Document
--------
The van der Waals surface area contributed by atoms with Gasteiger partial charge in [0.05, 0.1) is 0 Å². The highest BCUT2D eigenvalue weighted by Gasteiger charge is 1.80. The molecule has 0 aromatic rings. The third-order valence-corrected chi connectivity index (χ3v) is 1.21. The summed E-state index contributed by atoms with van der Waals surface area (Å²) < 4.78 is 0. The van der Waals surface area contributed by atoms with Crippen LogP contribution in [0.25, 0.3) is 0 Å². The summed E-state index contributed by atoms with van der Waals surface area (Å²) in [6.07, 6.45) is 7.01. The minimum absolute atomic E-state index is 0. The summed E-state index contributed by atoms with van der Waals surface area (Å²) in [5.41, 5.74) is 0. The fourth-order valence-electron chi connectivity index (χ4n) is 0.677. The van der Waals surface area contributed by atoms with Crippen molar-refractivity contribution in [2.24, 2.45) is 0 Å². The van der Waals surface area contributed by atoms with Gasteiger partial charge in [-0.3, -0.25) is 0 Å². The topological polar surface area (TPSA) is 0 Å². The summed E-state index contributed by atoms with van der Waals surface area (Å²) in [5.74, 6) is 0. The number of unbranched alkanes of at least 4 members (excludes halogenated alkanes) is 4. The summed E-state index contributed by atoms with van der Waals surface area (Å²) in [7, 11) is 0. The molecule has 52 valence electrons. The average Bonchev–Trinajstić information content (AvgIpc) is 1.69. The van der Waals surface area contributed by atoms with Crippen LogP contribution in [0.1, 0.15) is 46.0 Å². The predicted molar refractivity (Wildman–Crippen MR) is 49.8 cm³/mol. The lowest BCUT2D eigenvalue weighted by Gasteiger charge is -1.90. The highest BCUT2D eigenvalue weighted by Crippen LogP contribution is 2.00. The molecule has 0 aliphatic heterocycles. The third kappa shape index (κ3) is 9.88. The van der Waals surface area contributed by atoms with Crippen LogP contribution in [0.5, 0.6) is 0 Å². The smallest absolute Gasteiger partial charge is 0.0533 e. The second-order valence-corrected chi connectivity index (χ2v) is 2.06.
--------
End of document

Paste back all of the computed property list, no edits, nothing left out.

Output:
The van der Waals surface area contributed by atoms with Gasteiger partial charge in [0.05, 0.1) is 0 Å². The highest BCUT2D eigenvalue weighted by Gasteiger charge is 1.80. The molecule has 0 aromatic rings. The third-order valence-corrected chi connectivity index (χ3v) is 1.21. The summed E-state index contributed by atoms with van der Waals surface area (Å²) < 4.78 is 0. The van der Waals surface area contributed by atoms with Crippen LogP contribution in [0.25, 0.3) is 0 Å². The summed E-state index contributed by atoms with van der Waals surface area (Å²) in [6.07, 6.45) is 7.01. The minimum absolute atomic E-state index is 0. The summed E-state index contributed by atoms with van der Waals surface area (Å²) in [5.41, 5.74) is 0. The fourth-order valence-electron chi connectivity index (χ4n) is 0.677. The van der Waals surface area contributed by atoms with Crippen molar-refractivity contribution in [2.24, 2.45) is 0 Å². The van der Waals surface area contributed by atoms with Gasteiger partial charge in [-0.3, -0.25) is 0 Å². The topological polar surface area (TPSA) is 0 Å². The summed E-state index contributed by atoms with van der Waals surface area (Å²) in [5.74, 6) is 0. The number of unbranched alkanes of at least 4 members (excludes halogenated alkanes) is 4. The summed E-state index contributed by atoms with van der Waals surface area (Å²) in [7, 11) is 0. The molecule has 52 valence electrons. The average Bonchev–Trinajstić information content (AvgIpc) is 1.69. The van der Waals surface area contributed by atoms with Crippen LogP contribution in [0.1, 0.15) is 46.0 Å². The predicted molar refractivity (Wildman–Crippen MR) is 49.8 cm³/mol. The lowest BCUT2D eigenvalue weighted by Gasteiger charge is -1.90. The highest BCUT2D eigenvalue weighted by Crippen LogP contribution is 2.00. The molecule has 0 aliphatic heterocycles. The third kappa shape index (κ3) is 9.88. The van der Waals surface area contributed by atoms with Crippen LogP contribution in [0.5, 0.6) is 0 Å². The smallest absolute Gasteiger partial charge is 0.0533 e. The second-order valence-corrected chi connectivity index (χ2v) is 2.06.